The Scandal Continues I
In the past 48 hours, there have been several reports about serious corruption at the highest levels within the Obama Justice Department and FBI. Of course, you won't hear about any of this on the nightly news broadcast from the left-wing media. So I will summarize it for you.
Buried in the inspector general's report against fired FBI Deputy Director Andrew McCabe is the stunning revelation that a top Justice official, the principal associate deputy attorney general, called McCabe in August 2016 and essentially demanded that the investigation into the Clinton Foundation be stopped.
According to the inspector general's report, McCabe claimed that he "pushed back, asking 'Are you telling me that I need to shut down a validly predicated investigation?'"
McCabe stated that the call was "very dramatic," adding that "he never had a similar confrontation like the PADAG call . . . in his entire FBI career."
But before you start feeling sorry for McCabe, investigative reporter Sara Carter writes that McCabe attempted to shut down the initial investigation of Hillary Clinton's private email server in 2015.
Carter writes: "McCabe was overseas when he became aware of the investigation and sent electronic communications voicing his displeasure with the agents."
Why would he do that? At the time, McCabe's wife was a Democrat candidate for the Virginia State Senate. Her campaign received more than $450,000 from Clinton confidante Terry McAuliffe.
The Scandal Continues II
Late last month, we reported that text messages from FBI agents Peter Strzok and Lisa Page were still being discovered and revealed to the public. We know the pair exchanged about 50,000 messages, but there was a significant gap of time when the FBI's system failed to preserve the messages.
I am pleased to report that appears to be some progress in retrieving those messages. Last night on Fox News, Rep. Mark Meadows, chairman of the House Freedom Caucus, told Sean Hannity:
"Well, I do believe that we'll get those. I can tell you, the Department of Justice is working very closely with Chairman Gowdy and Chairman Goodlatte to try to make sure that we get them. But there is a critical gap . . . that we believe will be very enlightening.
"In fact, some of that we believe will put some context to Director Comey's claims that he was just an innocent bystander in all this. We don't believe that the facts are bearing that out."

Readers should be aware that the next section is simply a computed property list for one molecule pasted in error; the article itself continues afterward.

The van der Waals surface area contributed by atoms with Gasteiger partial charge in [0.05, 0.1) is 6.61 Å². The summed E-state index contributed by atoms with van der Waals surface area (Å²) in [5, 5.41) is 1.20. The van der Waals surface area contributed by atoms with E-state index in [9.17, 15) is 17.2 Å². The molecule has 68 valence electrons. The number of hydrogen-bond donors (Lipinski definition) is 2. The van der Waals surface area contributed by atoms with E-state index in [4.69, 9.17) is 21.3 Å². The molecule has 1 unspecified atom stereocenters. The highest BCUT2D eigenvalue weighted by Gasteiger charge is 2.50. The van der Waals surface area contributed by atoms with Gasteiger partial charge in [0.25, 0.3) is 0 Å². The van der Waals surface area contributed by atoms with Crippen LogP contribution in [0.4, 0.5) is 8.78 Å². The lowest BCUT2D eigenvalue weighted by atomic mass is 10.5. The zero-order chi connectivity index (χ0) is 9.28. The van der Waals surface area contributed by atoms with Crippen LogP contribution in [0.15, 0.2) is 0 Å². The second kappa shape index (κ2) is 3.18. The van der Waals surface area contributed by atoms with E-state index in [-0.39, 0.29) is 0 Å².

Speaking of James Comey, there is a new twist in the investigation into whether the fired FBI director leaked classified memos about his conversations with President Trump.
It turns out that the professor Comey gave the memos to was in fact working (without pay) at the FBI under "special government employee" status and with a security clearance. That raises some questions about whether Comey can be prosecuted for leaking classified information to another FBI employee.
Nevertheless, Comey obviously feels he is facing some legal jeopardy. He just hired former federal prosecutor Patrick Fitzgerald to defend him. By the way, Fitzgerald is the prosecutor who persecuted Scooter Libby, whom President Trump just pardoned.
Yesterday afternoon, two Dallas police officers were shot at a Home Depot when they responded to call for assistance. One of the officers died this morning. A loss prevention officer at the store was also shot.
Overnight in Somerset County, Maine, Deputy Sheriff Eugene Cole was gunned down. In Florida last week, two sheriff’s deputies were shot and killed while having lunch.
And in New York recently, law enforcement announced that MS-13 has issued threats to assassinate a cop in retaliation for "too many arrests."
Since the beginning of 2018, nearly three dozen law enforcement officers have died while on duty. In fact, on average one police officer has been shot and killed every week so far this year.
Polls show most Americans respect and support law enforcement. But our police officers have been subjected to a relentless barrage of demonization by journalists, politicians and entertainers.
The most recent example is the singer John Legend, who tweeted that police shoot black people without cause. Former NFL quarterback Colin Kaepernick gave a speech last week in which he decried what he called "the lawful lynching of black and brown people by the police."
It is notable that all of this hateful rhetoric against law enforcement is coming from the political left. I know not every liberal believes America's police officers are violent racists. According to a Gallup survey, 39% of liberals (compared to 67% of conservatives) have confidence in law enforcement.
But where are the responsible liberal leaders condemning this outrageous and deadly rhetoric against the men and women on the thin Blue Line?
House Democrat Leader Nancy Pelosi was confronted by a student yesterday at Georgetown University whose parents have benefitted from the Trump tax cut "crumbs." The student told Pelosi that the extra money helped his parents hire more employees at their business, pay their mortgage and pay for his college tuition.
Pelosi responded that she continued to oppose the tax cut because "83 percent of the benefits . . . go to the top one percent."
First of all, that is a lie.
Second, the Trump tax cuts made the tax code even more progressive.
Third, Pelosi is a hypocrite. Liberal politicians are in federal court suing to overturn the tax cuts. Why? Because they claim the new code is unfair to the top 1% who were taking big federal deductions for their high state and local taxes.
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